- Strong downtowns — From Midland to Mt. Pleasant and from Bay City to Saginaw, the Great Lakes Bay region is full of bustling downtowns that are the commercial and cultural centers for some 600,000 people. Each city has its own unique character, offering distinct experiences of shopping, nightlife, entertainment and recreation. “There’s always things going on, something to do every weekend,” Miller said.
- Diverse places to live — Want to live by water? The Great Lakes Bay region has 77 miles of freshwater coastline. Prefer an urban skyline? A tree-lined suburban street? A country farmhouse? The region offers a variety of living opportunities. Miller and her boyfriend bought a foreclosure house, between where she works in Saginaw and where he works as a controls engineer for General Motors in Bay City, and renovated it. After only a year, they’ve already built equity into the house.
- Outdoor recreation — When Miller first moved to the region, she rented a house right on the Saginaw Valley Rail Trail that she biked all the time. “That was one of the first times that I thought this would be a really cool place to live,” she said. The region’s also full of hiking, snowmobiling and off-road vehicle trails through tens of thousands of acres of st
ate forests, has over 1,000 miles of rivers perfect for kayaking and canoeing and hundreds of lakes for fishing and boating including Lake Huron, the fourth largest lake on the planet.
- Large companies — Dow Chemical headquartered in Midland is one of the largest companies in the world, but it’s far from the only major employer in the Great Lakes Bay region. Fortune 500 company Lear Corp. has a presence here, and successful manufacturing and engineering firms such as Hemlock Semiconductor, Hutchinson Aerospace, Magline, Nexteer and Vantage Plastics operate across the region.
- Business friendly — Communities throughout the Region are prepared to help companies grow and locate new businesses. The Great Lakes Tech Park offers FREE pad-ready land for approved projects, with 148 acres available. It is an AT&T Fiber Ready Site, a designated Energy Ready Site by Consumers Energy and a Michigan Certified Business Park! The Region’s dynamic infrastructure, affordability and skilled workforce are ideal for advanced manufacturing. Interested in engineering, electronics and precision components? Then Tech Park occupants such as Fullerton Tool and Saginaw Control & Engineering may be a great fit for your career.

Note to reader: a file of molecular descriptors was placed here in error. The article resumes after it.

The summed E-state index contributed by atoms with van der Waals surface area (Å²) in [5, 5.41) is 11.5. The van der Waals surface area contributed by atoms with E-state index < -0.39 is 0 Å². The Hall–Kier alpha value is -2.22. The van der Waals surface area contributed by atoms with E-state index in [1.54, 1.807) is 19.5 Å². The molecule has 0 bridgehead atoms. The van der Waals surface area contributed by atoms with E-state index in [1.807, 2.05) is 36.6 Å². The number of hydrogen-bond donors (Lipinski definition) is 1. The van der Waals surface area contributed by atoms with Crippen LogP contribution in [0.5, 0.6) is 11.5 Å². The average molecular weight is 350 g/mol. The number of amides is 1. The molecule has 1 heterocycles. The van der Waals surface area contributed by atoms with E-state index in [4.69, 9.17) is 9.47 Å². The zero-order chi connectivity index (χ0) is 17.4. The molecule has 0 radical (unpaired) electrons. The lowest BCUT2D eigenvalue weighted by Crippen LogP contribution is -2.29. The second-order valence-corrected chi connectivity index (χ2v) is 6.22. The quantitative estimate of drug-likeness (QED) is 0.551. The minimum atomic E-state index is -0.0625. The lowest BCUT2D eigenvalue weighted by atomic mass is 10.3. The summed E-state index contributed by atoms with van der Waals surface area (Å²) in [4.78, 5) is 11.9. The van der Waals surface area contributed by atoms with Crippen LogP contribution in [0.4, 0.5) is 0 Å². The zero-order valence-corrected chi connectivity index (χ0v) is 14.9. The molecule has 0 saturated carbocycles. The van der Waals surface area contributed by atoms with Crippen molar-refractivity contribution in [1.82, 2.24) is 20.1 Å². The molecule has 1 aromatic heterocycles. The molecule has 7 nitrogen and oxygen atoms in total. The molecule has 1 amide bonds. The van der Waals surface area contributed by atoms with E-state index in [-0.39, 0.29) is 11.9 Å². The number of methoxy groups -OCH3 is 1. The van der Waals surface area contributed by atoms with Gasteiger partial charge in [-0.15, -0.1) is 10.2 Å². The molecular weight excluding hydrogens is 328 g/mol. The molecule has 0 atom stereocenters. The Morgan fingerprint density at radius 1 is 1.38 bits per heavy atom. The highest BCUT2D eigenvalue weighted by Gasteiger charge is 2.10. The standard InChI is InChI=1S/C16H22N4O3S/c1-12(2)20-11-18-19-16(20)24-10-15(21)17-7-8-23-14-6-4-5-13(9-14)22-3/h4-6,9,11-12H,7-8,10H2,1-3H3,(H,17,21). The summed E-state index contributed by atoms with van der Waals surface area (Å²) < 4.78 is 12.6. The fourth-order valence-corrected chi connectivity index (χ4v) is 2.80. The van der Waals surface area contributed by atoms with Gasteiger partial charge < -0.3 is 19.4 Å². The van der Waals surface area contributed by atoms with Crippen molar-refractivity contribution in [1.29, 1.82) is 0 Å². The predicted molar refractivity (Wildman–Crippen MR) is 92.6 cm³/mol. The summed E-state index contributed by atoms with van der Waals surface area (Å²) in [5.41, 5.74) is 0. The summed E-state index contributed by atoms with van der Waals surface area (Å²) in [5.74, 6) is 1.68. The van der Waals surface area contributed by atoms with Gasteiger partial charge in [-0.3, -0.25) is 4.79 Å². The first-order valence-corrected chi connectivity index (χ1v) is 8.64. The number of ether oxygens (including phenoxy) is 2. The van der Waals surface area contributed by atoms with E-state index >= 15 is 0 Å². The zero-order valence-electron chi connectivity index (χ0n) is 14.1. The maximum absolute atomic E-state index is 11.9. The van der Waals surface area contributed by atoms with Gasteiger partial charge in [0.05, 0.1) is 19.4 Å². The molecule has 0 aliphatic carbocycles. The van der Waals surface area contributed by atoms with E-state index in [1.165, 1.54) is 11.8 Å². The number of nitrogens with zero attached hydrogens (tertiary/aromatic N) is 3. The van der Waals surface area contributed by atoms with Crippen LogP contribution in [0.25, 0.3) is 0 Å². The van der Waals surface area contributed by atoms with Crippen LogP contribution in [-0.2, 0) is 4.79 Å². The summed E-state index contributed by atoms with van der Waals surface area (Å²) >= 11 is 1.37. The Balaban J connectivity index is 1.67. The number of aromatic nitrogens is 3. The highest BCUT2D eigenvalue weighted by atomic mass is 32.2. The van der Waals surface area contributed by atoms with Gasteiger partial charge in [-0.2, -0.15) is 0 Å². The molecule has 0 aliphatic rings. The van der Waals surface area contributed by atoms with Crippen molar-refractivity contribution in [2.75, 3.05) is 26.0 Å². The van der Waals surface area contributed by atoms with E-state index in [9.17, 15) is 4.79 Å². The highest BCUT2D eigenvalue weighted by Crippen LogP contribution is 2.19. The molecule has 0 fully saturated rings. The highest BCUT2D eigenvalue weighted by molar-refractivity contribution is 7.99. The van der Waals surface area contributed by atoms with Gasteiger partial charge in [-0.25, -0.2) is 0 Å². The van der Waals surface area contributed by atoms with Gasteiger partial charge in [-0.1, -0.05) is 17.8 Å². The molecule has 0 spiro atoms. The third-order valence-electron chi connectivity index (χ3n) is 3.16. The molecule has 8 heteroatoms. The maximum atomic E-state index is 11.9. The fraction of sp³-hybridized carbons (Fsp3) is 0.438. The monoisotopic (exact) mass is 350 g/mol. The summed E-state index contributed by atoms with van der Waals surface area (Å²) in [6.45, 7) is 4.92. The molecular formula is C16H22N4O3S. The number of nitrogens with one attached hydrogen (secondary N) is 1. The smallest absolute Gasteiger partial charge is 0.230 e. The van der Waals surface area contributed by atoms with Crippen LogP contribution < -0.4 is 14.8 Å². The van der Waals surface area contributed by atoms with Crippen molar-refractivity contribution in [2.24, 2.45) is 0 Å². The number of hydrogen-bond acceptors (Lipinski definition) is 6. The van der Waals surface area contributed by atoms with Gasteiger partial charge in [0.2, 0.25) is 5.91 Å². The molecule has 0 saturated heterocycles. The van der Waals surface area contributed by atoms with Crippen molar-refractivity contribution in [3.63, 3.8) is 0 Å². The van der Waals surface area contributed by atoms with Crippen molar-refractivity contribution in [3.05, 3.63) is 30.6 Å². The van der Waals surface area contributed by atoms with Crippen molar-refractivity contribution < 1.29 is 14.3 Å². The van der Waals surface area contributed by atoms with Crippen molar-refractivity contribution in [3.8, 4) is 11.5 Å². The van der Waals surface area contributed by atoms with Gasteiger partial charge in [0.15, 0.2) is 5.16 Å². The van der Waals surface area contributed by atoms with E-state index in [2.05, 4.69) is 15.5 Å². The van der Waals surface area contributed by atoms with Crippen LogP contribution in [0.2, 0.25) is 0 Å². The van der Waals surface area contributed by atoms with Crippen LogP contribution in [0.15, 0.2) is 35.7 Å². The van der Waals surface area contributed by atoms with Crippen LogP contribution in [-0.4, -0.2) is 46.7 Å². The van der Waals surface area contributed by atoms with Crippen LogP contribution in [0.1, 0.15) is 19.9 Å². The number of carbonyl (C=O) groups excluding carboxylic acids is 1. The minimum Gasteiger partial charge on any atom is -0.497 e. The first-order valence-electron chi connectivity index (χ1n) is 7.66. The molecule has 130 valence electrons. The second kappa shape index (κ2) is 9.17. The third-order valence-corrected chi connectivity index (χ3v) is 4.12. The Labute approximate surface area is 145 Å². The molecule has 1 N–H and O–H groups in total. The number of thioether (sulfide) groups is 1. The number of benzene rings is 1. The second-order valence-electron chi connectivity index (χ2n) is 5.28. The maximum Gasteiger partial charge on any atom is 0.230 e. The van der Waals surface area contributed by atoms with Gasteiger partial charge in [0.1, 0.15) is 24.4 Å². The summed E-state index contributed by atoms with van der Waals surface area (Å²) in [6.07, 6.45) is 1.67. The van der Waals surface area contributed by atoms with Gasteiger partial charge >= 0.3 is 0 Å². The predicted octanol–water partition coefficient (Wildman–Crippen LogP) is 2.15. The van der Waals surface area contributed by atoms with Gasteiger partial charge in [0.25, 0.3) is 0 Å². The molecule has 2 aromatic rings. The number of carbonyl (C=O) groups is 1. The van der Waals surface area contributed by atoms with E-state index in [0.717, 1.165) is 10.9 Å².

- Affordable place to live and play — With a cost of living below the national average, the Great Lakes Bay region offers affordable housing and commercial properties. For example, the median home value in Carrollton Township where Miller bought a house is just $65,000. Your paycheck goes a lot farther at the microbrewery here than it would many other places. “People are nice, plus it’s in the middle of everything in Michigan,” Miller said. “You can go to Detroit quickly, up to Traverse City, over to Ludington (on Lake Michigan). It’s still a fun place to stay home for the weekend as well.”
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For all the advantages of living and working in the Great Lakes Bay region, there remains a gap between the number of qualified professionals and the number of jobs that are available. That’s why area employers are teaming up to host a “Coming Home” mixer where young professionals can learn about the region and discover all the immediate and long-term opportunities that await them here.
The mixer is 3-5 p.m. Wednesday, Nov. 21, at Saginaw Valley State University (SVSU). It’s free to attend. RSVP here.
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- It wasn’t until Miller, 24, began dating a student at SVSU that she ever visited the Great Lakes Bay region. A Goshen, Ind. native, Miller studied at Ball State University and earned a degree in urban planning and development.
But rather than start her career in a big city, Miller found exactly what she was after in Saginaw: an urban center small enough for her to make connections with community leaders and start making a difference right away. She landed a job in economic development and got involved with the DDA, which works to make downtown Saginaw a more vibrant place.
Momentum already was building in Saginaw before Miller arrived, with renovation of the former Saginaw News building into a new multi-purpose marketplace, construction of a downtown campus for Delta College and more. Her work has complemented that redevelopment, striving to make downtown more walkable with public spaces and plazas where people can gather.
“I really love community development and making places livable and fun to be in, that make you feel like you’re part of a community,” Miller said. “Saginaw, before I came, was already working on a lot of that, but I’m really happy that I’ve been able to be involved as much as I have here.”
Working in a city with a population of about 50,000 has enabled Miller to form relationships and get things done sooner than she’d be able to in a city of 500,000 or 5 million people.
“I think Saginaw’s about the perfect size, especially for what I do,” she said. “A lot of the companies are a lot smaller than you’ll find in large cities. It’s a lot easier to know the people in charge and make the moves you want.”
“You can accelerate your career by choosing to live here, not just in Saginaw but the whole Great Lakes Bay region. We’ve debated leaving to go back home (to Indiana), but if the opportunities keep coming to me the way they are we’ll be staying here.”
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